By the way, The Chronology of Water is an excellent book. Lidia Yuknavitch is fearless in her honesty and is a courageous literary soul. I’ve met her twice at readings, and her energy invigorates me every time. She is not at all the broken woman she writes of in her memoir. Her experiences have made her a wise woman, and a brilliant writer. It’s the struggles that make us stronger.
December 4, 2012 § Leave a comment
While reading, Dora – A Headcase, by Lidia Yuknavitch, I became one with a character I would not exactly identify with in real life – a wacked out teenaged nightmare. I attended Lidia’s reading a few months ago, where she explained that Dora was based off of a case study by Freud. His patient Ida (given the pseudonym Dora in his publication) was diagnosed with Hysteria due to her symptom of Aphonia (loss of voice). Ida’s father was having an affair with Frau K, and Herr K had made advances on Ida. Freud was certain that Ida had secret wishes to be fully seduced by Herr K, but in actuality, her desires revolved around Frau K. His misplacement of Ida’s desires, and her abrupt exit from their therapy sessions caused him to conclude that he had failed her.
Lidia read about Ida in college, and the story stayed with her for years. Dora – A Headcase follows a similar plotline, though it is based in modern day Seattle with a few guerilla filmmaking joyrides thrown in.
To be honest, there were a few Seattle details that were slightly off, and I had to suspend my disbelief. For example, there is no 7-Eleven downtown, not until you get to lower Queen Anne. There is also no Shari’s restaurant, only in the suburbs. And a high-rise condo on Capitol Hill was not quite believable since there are no buildings in my neighborhood over eight stories high. But this is fiction, after all, and I have too much pride in my city.
“You know what? Seventeen in no place to be. You want to get out, you want to shake off a self like old dead skin. You want to take how things are and chuck it like a rock. You pierce your face or you tattoo your skin – anything to feel something beyond the numb of home (27, Yuknavitch).”
I remember this feeling distinctly. Hell, I have even felt this as an adult. When I was seventeen, I felt trapped in a life that wasn’t my own – it was my parent’s. Everything in me was pulsing, charging, held back in a cage that made me want to implode. All day long in high school, I was force-fed a bunch of crap that had no use in everyday life (I was right about that one). At night I numbed myself on episodes of Oprah Winfrey, and tried to sneak in MTV when my parents weren’t looking. And then I’d find something like A Clockwork Orange – a movie that so disturbed me it pretty much changed my life.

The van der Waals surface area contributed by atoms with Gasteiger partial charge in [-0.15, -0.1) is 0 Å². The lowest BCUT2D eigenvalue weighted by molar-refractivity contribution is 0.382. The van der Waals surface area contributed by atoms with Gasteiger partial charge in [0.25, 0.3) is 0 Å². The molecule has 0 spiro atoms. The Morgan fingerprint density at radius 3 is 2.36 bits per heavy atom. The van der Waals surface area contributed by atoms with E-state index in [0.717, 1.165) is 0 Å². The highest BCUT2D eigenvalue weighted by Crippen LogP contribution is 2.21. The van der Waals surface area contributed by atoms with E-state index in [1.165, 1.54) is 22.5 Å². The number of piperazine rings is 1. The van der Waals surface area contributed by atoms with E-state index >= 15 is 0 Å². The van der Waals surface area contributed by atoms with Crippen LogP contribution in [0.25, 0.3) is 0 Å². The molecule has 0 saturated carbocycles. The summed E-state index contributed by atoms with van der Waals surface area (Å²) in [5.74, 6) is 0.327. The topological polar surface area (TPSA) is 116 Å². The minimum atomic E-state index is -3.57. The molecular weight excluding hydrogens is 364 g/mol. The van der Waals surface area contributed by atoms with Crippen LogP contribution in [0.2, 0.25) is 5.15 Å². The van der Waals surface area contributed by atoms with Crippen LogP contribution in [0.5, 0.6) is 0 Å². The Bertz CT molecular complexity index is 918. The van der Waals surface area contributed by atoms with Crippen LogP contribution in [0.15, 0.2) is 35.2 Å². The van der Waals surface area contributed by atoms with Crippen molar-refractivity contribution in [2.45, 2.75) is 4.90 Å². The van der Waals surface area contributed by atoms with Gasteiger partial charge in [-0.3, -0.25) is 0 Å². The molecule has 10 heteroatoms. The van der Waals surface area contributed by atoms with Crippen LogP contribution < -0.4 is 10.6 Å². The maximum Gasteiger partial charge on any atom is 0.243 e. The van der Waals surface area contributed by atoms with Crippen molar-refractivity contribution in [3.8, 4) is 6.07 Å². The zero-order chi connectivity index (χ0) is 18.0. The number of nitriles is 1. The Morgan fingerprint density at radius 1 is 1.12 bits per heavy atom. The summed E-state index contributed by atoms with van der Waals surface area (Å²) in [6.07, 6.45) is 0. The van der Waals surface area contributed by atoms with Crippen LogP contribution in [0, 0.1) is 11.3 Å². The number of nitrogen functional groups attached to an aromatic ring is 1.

I was banned from the macabre, the dark side, the body, the taboo. But in order to understand all of life, you need to be given more than just a window with a view.
At the time, my experience, my education, was all within film and television. Nothing was happening in my life. You could sum up non-existent dramas in your head (as teenagers do), but they never played out. I’d be lucky if a crush talked to me just once a year. I was in the dork’s club. And my only outlet was art.
“You know, when you can’t talk, talking sounds different. Everyone sounds like a soundtrack of talking instead of like people… like they are on a stage and you are in the audience – and all of their voices suddenly sound… like art. It’s comforting (121, Yuknavitch).”
Ida aka Dora runs amok. She does everything I wish I’d had the balls to do when I was a teenager, and am glad that I didn’t. As she finds a way to dose her therapist Siggy with an almost lethal dose of Viagra and Cocaine (his drug of choice, of course), it’s cringe-worthy. He just wants to help her, yet she does everything she can to rage against him. Siggy is just another cage that she wants to climb out of.
From there, the book becomes a wild roller coaster. Around every chapter there’s a fresh twist of “oh shit.” What is distinctly missing is high school. But it goes unnoticed, the way that a lack of parents in brat pack movies goes unnoticed.
What becomes obvious is just how much Yuknavitch enjoys her craft. You can see her laughing with glee in a room somewhere as she comes up with these crazy teen lingo sentences, putting herself in a tailspin of writer frenzy.
Like Dora I had no voice. I went through long periods of time never talking, just observing life floating by. People could shout at me, pinch me, push me, and I would still say nothing. I was a voyeur of life, not a participator. Everyday I wanted to die. I wanted to feel something and then have it all be over for good.
As I age life becomes more vital. All of that creative energy was untamed back then, and yes you could say I had Hysteria, because sex brought me to life. Now my days are pure expression. I don’t want to die before I’ve sent all of my art out into the world where it can domino into someone else’s experience of pure, beautiful life. The greatest gift is to be told that my writing has given others a voice.